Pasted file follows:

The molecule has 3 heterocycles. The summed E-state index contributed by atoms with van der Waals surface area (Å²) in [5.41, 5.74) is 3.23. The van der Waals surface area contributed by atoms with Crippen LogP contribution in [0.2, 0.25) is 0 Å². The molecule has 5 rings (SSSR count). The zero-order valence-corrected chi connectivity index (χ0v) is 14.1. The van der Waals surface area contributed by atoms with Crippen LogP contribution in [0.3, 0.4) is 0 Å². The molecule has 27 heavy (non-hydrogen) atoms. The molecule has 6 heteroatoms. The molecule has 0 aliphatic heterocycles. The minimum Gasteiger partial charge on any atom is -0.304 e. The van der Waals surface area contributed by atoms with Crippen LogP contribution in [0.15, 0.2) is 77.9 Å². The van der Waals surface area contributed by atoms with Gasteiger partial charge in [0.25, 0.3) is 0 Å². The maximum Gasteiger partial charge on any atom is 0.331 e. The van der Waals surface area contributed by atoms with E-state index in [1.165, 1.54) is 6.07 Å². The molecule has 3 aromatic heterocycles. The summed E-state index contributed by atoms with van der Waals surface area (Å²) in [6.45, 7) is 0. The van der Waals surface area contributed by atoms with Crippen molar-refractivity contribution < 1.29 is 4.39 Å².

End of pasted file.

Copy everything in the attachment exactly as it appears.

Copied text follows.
The molecule has 3 heterocycles. The summed E-state index contributed by atoms with van der Waals surface area (Å²) in [5.41, 5.74) is 3.23. The van der Waals surface area contributed by atoms with Crippen LogP contribution in [0.2, 0.25) is 0 Å². The molecule has 5 rings (SSSR count). The zero-order valence-corrected chi connectivity index (χ0v) is 14.1. The van der Waals surface area contributed by atoms with Crippen LogP contribution in [0.3, 0.4) is 0 Å². The molecule has 27 heavy (non-hydrogen) atoms. The molecule has 6 heteroatoms. The molecule has 0 aliphatic heterocycles. The minimum Gasteiger partial charge on any atom is -0.304 e. The van der Waals surface area contributed by atoms with Crippen LogP contribution in [0.15, 0.2) is 77.9 Å². The van der Waals surface area contributed by atoms with Gasteiger partial charge in [0.25, 0.3) is 0 Å². The maximum Gasteiger partial charge on any atom is 0.331 e. The van der Waals surface area contributed by atoms with E-state index in [1.165, 1.54) is 6.07 Å². The molecule has 3 aromatic heterocycles. The summed E-state index contributed by atoms with van der Waals surface area (Å²) in [6.45, 7) is 0. The van der Waals surface area contributed by atoms with Crippen molar-refractivity contribution < 1.29 is 4.39 Å².